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21 May 2013: The Naval Career of Chang Man Ying, Royal Navy.

posted 5 Aug 2013, 21:22 by John Leighton   [ updated 5 Aug 2013, 21:22 ]
The Branch met to hear a talk from Chief Petty Officer Steward Chang Man Ying, recipient of the Naval General Service Medal with two bars - Yangtze and Malaya, Queen's and U.N. Korean Medals, Campaign Service Medal - Bar for Borneo and Naval Long Service Medal.  Branch Secretary, Steve Verralls, presented these medals to him having just had then remounted.  

CPO Chang served in the Royal Navy for 25 years and was on HMS Black Swan which accompanied HMS London up the Yangtze to try rescue HMS Amethyst. Both ships came under heavy fire and had to call off their rescue attempt after being holed many times by PLA shore batteries. 
 
CPO Chang recalled being advised with the other crew of the rescue attempt when they were nearing the mouth of the Yangtze and on being called to action stations before the rescue attempt was made. His action station role was to serve as medical orderly in the sick bay but his services were not needed. He recalled sailing to Japan in 1950 and being involved in so called convoy duty escorting supplies from Japan to South Korea. He saw no shore action excepting seeing shelling of shore positions. Whilst based in Singapore he served on similar convoy and security duties around Borneo. This is the first time we have ever had a living "Chinese" recipient of the Yangtze bar talk to us.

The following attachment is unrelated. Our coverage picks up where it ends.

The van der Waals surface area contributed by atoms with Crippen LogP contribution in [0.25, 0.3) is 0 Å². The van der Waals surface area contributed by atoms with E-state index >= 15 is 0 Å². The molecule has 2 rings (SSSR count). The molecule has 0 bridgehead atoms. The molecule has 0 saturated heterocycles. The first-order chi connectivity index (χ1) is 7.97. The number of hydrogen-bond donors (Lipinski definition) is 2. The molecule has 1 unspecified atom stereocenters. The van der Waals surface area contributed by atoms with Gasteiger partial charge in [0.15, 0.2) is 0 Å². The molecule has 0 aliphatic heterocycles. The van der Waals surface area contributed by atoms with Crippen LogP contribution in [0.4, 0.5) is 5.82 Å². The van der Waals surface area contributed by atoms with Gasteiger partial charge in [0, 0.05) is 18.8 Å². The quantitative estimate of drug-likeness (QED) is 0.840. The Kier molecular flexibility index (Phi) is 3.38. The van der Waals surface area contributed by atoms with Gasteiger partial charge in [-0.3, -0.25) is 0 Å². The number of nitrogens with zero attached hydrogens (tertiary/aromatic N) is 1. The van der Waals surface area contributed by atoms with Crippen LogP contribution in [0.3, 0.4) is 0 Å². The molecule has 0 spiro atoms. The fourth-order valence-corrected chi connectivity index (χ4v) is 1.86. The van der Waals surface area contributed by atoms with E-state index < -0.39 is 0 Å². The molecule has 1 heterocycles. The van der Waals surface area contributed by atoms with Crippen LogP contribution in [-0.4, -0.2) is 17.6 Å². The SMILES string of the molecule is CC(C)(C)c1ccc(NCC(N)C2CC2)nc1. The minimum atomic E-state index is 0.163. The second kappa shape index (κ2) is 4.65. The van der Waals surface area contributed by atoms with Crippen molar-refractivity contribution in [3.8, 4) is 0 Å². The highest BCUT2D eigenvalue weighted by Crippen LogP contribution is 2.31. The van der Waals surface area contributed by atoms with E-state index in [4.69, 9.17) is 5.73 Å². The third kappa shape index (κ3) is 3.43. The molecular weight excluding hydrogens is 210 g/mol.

Following the above talk, the Branch then had a talk from Albert Lam MBE, who had translated for CPO Chang.  Albert studies Chinese history, including the famous Yangtze incident covered in CPO Chang's talk. He showed us a copy of Communist documents released by China in 1999 relating to this incident. He mentioned that the Americans and other countries had been warned off sending ships up the Yangtze because Communist forces were massing on the North side of the river to attack the KMT on the Southern side. For reasons best know to the British they persisted with trying to evacuate their citizens from Nanking and as a result came badly unstuck. 
 
One of those involved in the Amethyst negotiations, Sir Edward Youde, later became Governor of Hong Kong. For three months Communist forces actually supplied food and water to the Amethyst before she made her escape and the Communist could have easily destroyed the R.N. ships. The documents also reveal that Communist forces took over 1,000 casualties in this incident from British shelling.

It was an excellent and informative evening, and the Branch thanked both visitors for their presentations.

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